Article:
The Shawshank Redemption film was inspired by the Stephen King 1982 novel collection Different Seasons. In the 1994 movie, Tim Robbins plays a banker, Andy Dufresne, falsely accused of killing his wife and a golf professional during an affair which took place at his own home. The jury had enough motive to convict and sentence Dufresne to two life terms in prision at Shawshank State Penitentiary. When a new inmate reveals a confessional of this crime from a former cell mate, the warden denies Andy’s request for a re-trial as well as killing the prisoner who could prove Dufresne’s innocence.
When he saw that this met with approval among the Jews, he proceeded to seize Peter also. This happened during the Festival of Unleavened Bread, Acts 12:3.
During the first century, a fisherman turned evangelist experiences a similar ordeal. When the Jesus movement threaten to weaken Judaism, one of its leaders was arrested by King Herod. Although his life was spared unlike his friend James of Zebedee, Peter is held by armed guards awaiting his trial after the Passover celebration. To insure he would not escape, Peter was bound with chains on each arm. Neither predicament seemed plausible until redemption entered the equation.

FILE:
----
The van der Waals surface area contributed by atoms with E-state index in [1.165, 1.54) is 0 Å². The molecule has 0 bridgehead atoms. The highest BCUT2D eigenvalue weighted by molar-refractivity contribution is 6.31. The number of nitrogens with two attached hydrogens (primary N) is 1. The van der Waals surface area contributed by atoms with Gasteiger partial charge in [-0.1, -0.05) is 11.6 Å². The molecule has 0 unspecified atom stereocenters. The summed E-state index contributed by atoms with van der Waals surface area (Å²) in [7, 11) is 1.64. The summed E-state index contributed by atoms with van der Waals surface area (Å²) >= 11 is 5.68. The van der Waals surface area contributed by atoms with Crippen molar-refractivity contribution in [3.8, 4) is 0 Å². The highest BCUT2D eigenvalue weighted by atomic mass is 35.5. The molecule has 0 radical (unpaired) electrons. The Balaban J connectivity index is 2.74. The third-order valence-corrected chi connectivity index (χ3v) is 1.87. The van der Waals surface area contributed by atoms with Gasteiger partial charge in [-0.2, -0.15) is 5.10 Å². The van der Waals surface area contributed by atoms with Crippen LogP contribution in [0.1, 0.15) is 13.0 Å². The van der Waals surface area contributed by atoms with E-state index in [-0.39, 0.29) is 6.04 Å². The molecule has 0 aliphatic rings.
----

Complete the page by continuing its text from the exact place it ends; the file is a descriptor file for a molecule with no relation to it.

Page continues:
Suddenly an angel of the Lord appeared and a light shone in the cell. He struck Peter on the side and woke him up. “Quick, get up!” he said, and the chains fell off Peter’s wrists, Acts 12:7.
Andy Dufresne used a rock hammer, a poster of Rita Hayworth and time to escape through the tunnel used as the prison’s sewage pipe. Switching the accounting book in the vault, Andy sent a letter to a local newspaper exposing the corruption at Shawshank on his first day as a free man. Meanwhile, an angel wakes up Peter, releases his chains and leads him out of prison without anyone noticing his escape. Following years of injustice, the warden commits suicide instead of facing law enforcement and Herod dies after failing to praise the Lord. Although each story has its own twists and turns, the accounts by Luke of Peter in Acts 12 can be described as the original Shawshank Redemption.
by Jay Mankus